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Isolates of Burkholderia pseudomallei from northern Australia are distinct by multilocus sequence typing, but strain types do not correlate with clinical presentation

Cheng, Allen C., Godoy, Daniel, Mayo, Mark, Gal, Daniel, Spratt, Brian G. and Currie, Bart J. (2004). Isolates of Burkholderia pseudomallei from northern Australia are distinct by multilocus sequence typing, but strain types do not correlate with clinical presentation. Journal of Clinical Microbiology,42(12):5477-5483.

Document type: Journal Article
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Title Isolates of Burkholderia pseudomallei from northern Australia are distinct by multilocus sequence typing, but strain types do not correlate with clinical presentation
Author Cheng, Allen C.
Godoy, Daniel
Mayo, Mark
Gal, Daniel
Spratt, Brian G.
Currie, Bart J.
Journal Name Journal of Clinical Microbiology
Publication Date 2004
Volume Number 42
Issue Number 12
ISSN 0095-1137   (check CDU catalogue open catalogue search in new window)
Start Page 5477
End Page 5483
Total Pages 7
Place of Publication Washington, United States
Publisher American Society for Microbiology
Field of Research 0605 - Microbiology
1108 - Medical Microbiology
0707 - Veterinary Sciences
HERDC Category C1 - Journal Article (DEST)
Abstract Melioidosis is the disease caused by the saprophytic organism Burkholderia pseudomallei. Previous studies have suggested some strain tropism and differential virulence. In this study, we defined strains by multilocus sequence typing (MLST) of isolates taken from the Top End of Australia's Northern Territory and compared the results with those of other strains typed worldwide. We specifically sought clinical and geographical correlates of strain types. Among 87 Australian isolates, 48 sequence types were defined. None of the sequence types in this study has been found elsewhere in the world. Strains were distributed widely throughout the region, and the different presentations of disease, including neurological and prostatic infection, were associated with many different strains. There was excellent congruence between pulsed-field gel electrophoresis and MLST, and the two typing methods had a similar level of strain discrimination. The work suggests that host and environmental factors may be more important in determining disease presentation than infecting strain type. It is possible that the distinct but diverse strain types found in this study reflect Australia's geographical isolation over many millions of years.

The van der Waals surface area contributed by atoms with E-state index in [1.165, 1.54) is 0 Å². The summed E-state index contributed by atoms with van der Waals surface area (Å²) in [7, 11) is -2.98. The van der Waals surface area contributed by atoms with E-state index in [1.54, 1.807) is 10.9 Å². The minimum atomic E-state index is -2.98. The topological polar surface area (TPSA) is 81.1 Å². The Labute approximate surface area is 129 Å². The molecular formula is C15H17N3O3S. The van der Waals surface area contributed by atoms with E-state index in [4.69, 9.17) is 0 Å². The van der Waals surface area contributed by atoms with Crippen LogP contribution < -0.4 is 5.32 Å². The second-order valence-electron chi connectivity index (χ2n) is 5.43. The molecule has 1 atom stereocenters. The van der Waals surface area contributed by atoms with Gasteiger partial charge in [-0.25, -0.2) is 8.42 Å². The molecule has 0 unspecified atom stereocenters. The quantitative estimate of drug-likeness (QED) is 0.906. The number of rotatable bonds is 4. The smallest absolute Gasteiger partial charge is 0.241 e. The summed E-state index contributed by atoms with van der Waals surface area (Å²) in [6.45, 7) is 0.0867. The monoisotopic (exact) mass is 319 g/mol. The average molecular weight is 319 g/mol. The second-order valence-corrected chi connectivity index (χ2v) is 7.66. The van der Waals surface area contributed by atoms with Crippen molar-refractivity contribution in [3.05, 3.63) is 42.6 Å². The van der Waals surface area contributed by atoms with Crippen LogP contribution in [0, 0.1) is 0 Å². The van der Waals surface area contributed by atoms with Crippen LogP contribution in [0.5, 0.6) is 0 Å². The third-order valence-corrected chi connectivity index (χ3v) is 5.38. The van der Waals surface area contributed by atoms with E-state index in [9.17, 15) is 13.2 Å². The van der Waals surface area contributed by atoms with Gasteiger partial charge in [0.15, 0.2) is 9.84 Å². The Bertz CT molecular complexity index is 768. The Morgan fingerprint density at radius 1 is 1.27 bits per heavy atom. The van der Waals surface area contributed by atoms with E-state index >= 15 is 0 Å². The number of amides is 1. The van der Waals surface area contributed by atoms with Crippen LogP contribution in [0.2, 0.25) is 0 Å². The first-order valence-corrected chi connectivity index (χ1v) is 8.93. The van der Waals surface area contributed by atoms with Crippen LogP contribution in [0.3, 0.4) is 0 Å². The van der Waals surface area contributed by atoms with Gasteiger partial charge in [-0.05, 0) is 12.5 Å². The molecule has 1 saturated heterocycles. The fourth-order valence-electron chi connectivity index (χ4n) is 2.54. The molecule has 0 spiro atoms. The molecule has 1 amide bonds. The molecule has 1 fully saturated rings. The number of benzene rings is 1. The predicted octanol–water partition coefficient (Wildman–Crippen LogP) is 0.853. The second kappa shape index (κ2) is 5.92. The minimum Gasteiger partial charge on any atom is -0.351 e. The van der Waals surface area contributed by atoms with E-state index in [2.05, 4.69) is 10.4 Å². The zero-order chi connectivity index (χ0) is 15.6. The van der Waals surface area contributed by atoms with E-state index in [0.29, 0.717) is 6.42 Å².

DOI http://dx.doi.org/10.1128/JCM.42.12.5477-5483.2004   (check subscription with CDU E-Gateway service for CDU Staff and Students  check subscription with CDU E-Gateway in new window)
Additional Notes Copyright by the American Society for Microbiology


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